During his lifetime, he became friends with Abraham Lincoln, Queen Victoria of England and Mark Twain. He was an acclaimed lecturer and a savvy businessman who made good investments and never stopped believing in himself and his ability to make money. Despite being bankrupt several times, he was always able to get himself back on his feet with new ventures and his famous slogan “There’s a customer born every minute.” He was the embodiment of the belief that there is no such thing as bad publicity.

Andrew Carnegie

Born on November 25, 1835 in Dunfermline, Scotland, Carnegie became a great industrialist and one of the most prominent philanthropists of his time. He is credited with helping to lead the massive expansion of American steel during the late 19th century. He also founded a number of charitable foundations that are still active today.

At the age of 14, Carnegie started work as a messenger and telegrapher for a railroad office in Pittsburgh, Pennsylvania. He quickly rose through the ranks and by 1859 he was superintendent of the railroad’s Pittsburgh division. While in this position he began to make wise investments in iron and steel companies as well as other industrial concerns.

He made a fortune in these investments, and by the end of his first decade in America he was one of the richest men in the country. Carnegie also developed a large railroad empire, purchasing and consolidating numerous other companies along the way. He then entered the world of steel production, and by 1901 he had built his company into a giant in the industry.

When he retired from business in 1907, he devoted himself to philanthropy, donating most of his remaining wealth to various causes. He established large pension funds for railroad workers, a fund that later evolved into TIAA-CREF, as well as a fund for American college professors. He also helped to establish the Tuskegee Institute for African-American students under Booker T. Washington, and donated a lot of money to other charities as well.

He was a staunch proponent of free trade and opposed labor unions. He believed that unions prevented prices from falling because they lobbied for higher wages, which would ultimately raise the cost of goods. He was also a champion of arts and literature, and he befriended famous writers of his day, including Mark Twain and English poet Matthew Arnold. His writings and philosophies also drew inspiration from the ideas of English naturalist Herbert Spencer. Although his ideas were in direct conflict with Spencerian evolution, Carnegie took a great deal of influence from the philosopher.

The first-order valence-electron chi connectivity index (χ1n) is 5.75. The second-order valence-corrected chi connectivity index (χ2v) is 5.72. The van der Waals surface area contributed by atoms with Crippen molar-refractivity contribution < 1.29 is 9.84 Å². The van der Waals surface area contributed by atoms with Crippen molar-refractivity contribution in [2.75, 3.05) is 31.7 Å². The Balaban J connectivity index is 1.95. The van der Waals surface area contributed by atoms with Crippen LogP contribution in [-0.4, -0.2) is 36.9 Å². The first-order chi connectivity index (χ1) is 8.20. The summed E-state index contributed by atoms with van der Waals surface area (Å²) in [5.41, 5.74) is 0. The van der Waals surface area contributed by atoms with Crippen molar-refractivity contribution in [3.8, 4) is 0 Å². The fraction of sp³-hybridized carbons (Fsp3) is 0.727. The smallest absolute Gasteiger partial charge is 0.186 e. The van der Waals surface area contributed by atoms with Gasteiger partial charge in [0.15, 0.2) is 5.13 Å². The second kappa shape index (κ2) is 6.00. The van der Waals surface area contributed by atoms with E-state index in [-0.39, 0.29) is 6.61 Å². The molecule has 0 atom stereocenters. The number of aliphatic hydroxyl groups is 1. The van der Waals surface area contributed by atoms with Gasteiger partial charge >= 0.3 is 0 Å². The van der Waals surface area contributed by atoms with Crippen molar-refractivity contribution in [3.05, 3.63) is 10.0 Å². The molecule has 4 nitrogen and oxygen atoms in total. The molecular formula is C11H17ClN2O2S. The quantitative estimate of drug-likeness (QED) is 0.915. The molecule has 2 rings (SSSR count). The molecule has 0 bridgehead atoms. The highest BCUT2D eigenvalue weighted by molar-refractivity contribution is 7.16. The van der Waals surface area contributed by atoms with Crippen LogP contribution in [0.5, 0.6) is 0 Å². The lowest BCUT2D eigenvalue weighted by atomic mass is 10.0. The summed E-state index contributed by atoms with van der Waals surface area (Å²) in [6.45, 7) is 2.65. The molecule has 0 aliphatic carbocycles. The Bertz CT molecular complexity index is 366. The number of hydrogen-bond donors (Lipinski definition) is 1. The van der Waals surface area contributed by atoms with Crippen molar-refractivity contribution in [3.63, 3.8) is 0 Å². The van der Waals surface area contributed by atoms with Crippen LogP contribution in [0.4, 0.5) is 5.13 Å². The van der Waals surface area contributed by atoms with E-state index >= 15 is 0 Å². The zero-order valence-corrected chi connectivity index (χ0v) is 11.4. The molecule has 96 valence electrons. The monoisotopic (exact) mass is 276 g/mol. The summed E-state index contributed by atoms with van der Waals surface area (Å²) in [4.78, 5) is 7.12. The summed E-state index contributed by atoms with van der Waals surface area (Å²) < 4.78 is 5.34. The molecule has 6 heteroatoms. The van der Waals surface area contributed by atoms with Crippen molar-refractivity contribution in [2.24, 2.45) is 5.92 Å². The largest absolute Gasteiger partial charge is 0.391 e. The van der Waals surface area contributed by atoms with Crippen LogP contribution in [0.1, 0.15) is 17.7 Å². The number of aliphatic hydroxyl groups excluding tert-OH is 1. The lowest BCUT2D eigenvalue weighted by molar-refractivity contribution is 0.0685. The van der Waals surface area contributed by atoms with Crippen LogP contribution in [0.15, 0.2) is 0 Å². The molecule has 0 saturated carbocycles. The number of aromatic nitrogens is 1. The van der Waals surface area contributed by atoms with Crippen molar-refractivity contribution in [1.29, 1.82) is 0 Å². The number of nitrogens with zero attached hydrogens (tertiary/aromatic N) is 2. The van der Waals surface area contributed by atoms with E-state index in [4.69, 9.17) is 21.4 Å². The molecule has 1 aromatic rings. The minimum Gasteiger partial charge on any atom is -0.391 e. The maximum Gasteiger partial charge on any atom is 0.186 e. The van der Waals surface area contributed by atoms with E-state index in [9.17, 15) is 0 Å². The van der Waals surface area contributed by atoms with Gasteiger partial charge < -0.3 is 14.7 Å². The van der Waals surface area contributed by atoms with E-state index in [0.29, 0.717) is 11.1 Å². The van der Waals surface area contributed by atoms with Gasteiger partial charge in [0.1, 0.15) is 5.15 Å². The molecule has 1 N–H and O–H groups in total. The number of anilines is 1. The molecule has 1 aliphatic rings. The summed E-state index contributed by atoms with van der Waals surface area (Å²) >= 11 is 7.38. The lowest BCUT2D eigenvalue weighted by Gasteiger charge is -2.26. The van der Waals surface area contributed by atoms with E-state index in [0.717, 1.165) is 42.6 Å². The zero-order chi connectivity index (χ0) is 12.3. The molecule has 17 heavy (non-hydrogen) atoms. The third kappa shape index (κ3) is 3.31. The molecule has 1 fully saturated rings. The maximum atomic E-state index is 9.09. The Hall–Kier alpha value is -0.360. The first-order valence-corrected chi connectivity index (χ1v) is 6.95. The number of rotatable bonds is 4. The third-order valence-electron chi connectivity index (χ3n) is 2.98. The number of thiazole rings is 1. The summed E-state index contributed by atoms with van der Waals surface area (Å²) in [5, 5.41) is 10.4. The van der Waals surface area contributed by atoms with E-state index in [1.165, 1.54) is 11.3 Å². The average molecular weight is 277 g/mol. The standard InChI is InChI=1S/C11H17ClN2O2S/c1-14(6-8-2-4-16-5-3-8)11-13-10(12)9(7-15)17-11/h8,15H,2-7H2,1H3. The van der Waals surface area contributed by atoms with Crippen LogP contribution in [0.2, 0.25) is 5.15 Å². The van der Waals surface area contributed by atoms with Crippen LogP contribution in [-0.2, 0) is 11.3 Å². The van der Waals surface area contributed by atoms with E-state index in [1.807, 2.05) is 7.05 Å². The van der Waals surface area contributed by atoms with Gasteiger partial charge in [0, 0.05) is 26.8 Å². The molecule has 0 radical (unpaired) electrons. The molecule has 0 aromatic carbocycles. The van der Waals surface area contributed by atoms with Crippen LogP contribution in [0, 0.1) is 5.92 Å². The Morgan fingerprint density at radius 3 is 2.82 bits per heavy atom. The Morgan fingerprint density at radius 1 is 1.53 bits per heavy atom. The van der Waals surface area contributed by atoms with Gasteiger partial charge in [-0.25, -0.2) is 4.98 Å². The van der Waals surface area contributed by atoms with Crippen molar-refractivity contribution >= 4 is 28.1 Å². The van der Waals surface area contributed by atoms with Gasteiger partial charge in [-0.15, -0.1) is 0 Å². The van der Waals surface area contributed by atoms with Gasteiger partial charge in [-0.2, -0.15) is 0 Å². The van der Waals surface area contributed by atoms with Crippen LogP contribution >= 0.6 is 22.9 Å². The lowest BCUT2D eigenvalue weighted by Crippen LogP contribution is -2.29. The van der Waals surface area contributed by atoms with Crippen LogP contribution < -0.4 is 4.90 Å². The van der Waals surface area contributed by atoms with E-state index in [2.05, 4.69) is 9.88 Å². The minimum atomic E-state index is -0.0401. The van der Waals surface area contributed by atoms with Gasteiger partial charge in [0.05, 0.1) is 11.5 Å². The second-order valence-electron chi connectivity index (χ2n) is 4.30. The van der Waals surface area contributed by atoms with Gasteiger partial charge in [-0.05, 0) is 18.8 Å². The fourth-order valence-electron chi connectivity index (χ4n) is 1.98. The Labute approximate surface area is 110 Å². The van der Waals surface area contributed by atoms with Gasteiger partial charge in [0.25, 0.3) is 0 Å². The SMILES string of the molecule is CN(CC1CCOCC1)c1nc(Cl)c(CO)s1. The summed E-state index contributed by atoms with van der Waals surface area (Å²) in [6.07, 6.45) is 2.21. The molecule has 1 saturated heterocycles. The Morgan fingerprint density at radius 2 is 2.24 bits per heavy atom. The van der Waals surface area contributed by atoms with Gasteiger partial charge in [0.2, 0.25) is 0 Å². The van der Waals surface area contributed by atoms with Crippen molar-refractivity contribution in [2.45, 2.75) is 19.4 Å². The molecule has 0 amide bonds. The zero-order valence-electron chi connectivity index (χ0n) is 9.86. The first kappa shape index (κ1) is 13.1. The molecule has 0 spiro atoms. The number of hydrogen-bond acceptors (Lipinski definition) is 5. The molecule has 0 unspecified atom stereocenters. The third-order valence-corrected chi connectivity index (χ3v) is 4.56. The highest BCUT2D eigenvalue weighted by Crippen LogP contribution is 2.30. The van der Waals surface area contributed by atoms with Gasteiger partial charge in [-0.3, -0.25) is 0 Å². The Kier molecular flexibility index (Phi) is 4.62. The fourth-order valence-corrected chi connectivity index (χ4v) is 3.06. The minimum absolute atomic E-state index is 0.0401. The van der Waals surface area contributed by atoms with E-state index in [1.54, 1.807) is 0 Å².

Walt Disney

Walt Disney is one of the most famous business men in the world. His creativity, imagination and work ethic helped him achieve some of the most incredible achievements in the history of business. He was also willing to take risks and was not afraid to fail. Although he failed many times, he never gave up and continued to work on his dreams. He believed that if you could dream it, you can achieve it.

Disney was born in Chicago, Illinois to Elias and Flora Call Disney. He was the youngest of six children. His family struggled financially and they often moved in order to find work. When he was 16, Disney quit school and lied about his age to join the Red Cross Ambulance Corps. He was sent to France and Germany where he drove ambulances and other services for the American forces. He returned to Kansas City in 1919. While there, he started taking night classes at the art institute and began to learn how to draw cartoons.

He eventually became a commercial artist and worked in a studio where he met another animator named Ub Iwerks. They worked together to create a cartoon company and in 1923, they created the first animated feature film called Flowers and Trees. It was not a great success, but it helped them get their start in the business. From there, they worked on several other animated films and in 1940, they released Snow White and the Seven Dwarfs. The film was a huge success and it launched the career of Disney and the studio.

After the success of Snow White and the Seven Dwarfs, Disney created many other animated films such as Bambi, Pinocchio, Fantasia and Dumbo. He also produced nature documentaries and live-action films. He was also the first Hollywood studio head to embrace television. He created shows such as The Mickey Mouse Club and Walt Disney Presents. Many of Disney’s films have been recognized as classics and he was the first person to win two Oscars for his animation work.

Disney was a visionary and his legacy continues to this day. His Disney theme parks, studios and other ventures continue to bring joy to people around the world. The Walt Disney Company is now a multi-billion dollar television, motion picture, vacation destination and media corporation.